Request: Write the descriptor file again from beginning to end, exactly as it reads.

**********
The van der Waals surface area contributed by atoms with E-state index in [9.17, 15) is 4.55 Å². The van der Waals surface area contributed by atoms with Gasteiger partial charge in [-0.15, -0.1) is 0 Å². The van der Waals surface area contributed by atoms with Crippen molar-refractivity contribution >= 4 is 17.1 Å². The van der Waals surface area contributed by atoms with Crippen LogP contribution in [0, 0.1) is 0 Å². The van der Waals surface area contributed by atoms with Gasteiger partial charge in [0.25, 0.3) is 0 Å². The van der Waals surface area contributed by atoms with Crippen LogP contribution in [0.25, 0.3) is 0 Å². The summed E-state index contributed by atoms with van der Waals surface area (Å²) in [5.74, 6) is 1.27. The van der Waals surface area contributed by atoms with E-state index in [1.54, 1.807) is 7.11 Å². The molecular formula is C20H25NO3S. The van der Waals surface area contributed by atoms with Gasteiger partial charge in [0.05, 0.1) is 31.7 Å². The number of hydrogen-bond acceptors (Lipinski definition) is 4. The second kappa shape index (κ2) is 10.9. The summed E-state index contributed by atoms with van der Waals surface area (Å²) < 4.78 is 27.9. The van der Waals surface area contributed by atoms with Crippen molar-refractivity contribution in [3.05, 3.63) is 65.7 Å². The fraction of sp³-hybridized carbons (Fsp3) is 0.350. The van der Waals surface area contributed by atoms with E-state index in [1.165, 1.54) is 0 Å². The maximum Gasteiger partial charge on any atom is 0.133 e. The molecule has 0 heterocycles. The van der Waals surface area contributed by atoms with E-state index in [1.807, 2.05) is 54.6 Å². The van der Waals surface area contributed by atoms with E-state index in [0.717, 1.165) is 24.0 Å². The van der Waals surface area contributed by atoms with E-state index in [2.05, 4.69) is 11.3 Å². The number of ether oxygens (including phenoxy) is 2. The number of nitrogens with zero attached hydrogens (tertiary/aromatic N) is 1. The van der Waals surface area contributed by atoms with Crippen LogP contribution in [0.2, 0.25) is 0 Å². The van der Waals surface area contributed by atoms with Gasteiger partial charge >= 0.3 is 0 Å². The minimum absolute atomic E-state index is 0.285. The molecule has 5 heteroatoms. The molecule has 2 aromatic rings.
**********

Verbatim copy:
The van der Waals surface area contributed by atoms with E-state index in [9.17, 15) is 4.55 Å². The van der Waals surface area contributed by atoms with Gasteiger partial charge in [-0.15, -0.1) is 0 Å². The van der Waals surface area contributed by atoms with Crippen molar-refractivity contribution >= 4 is 17.1 Å². The van der Waals surface area contributed by atoms with Crippen LogP contribution in [0, 0.1) is 0 Å². The van der Waals surface area contributed by atoms with Gasteiger partial charge in [0.25, 0.3) is 0 Å². The van der Waals surface area contributed by atoms with Crippen LogP contribution in [0.25, 0.3) is 0 Å². The summed E-state index contributed by atoms with van der Waals surface area (Å²) in [5.74, 6) is 1.27. The van der Waals surface area contributed by atoms with E-state index in [1.54, 1.807) is 7.11 Å². The molecular formula is C20H25NO3S. The van der Waals surface area contributed by atoms with Gasteiger partial charge in [0.05, 0.1) is 31.7 Å². The number of hydrogen-bond acceptors (Lipinski definition) is 4. The second kappa shape index (κ2) is 10.9. The summed E-state index contributed by atoms with van der Waals surface area (Å²) < 4.78 is 27.9. The van der Waals surface area contributed by atoms with Crippen molar-refractivity contribution in [3.05, 3.63) is 65.7 Å². The fraction of sp³-hybridized carbons (Fsp3) is 0.350. The van der Waals surface area contributed by atoms with E-state index in [1.165, 1.54) is 0 Å². The maximum Gasteiger partial charge on any atom is 0.133 e. The molecule has 0 heterocycles. The van der Waals surface area contributed by atoms with E-state index in [1.807, 2.05) is 54.6 Å². The van der Waals surface area contributed by atoms with E-state index in [0.717, 1.165) is 24.0 Å². The van der Waals surface area contributed by atoms with E-state index in [2.05, 4.69) is 11.3 Å². The number of ether oxygens (including phenoxy) is 2. The number of nitrogens with zero attached hydrogens (tertiary/aromatic N) is 1. The van der Waals surface area contributed by atoms with Crippen LogP contribution in [0.2, 0.25) is 0 Å². The van der Waals surface area contributed by atoms with Gasteiger partial charge >= 0.3 is 0 Å². The minimum absolute atomic E-state index is 0.285. The molecule has 5 heteroatoms. The molecule has 2 aromatic rings.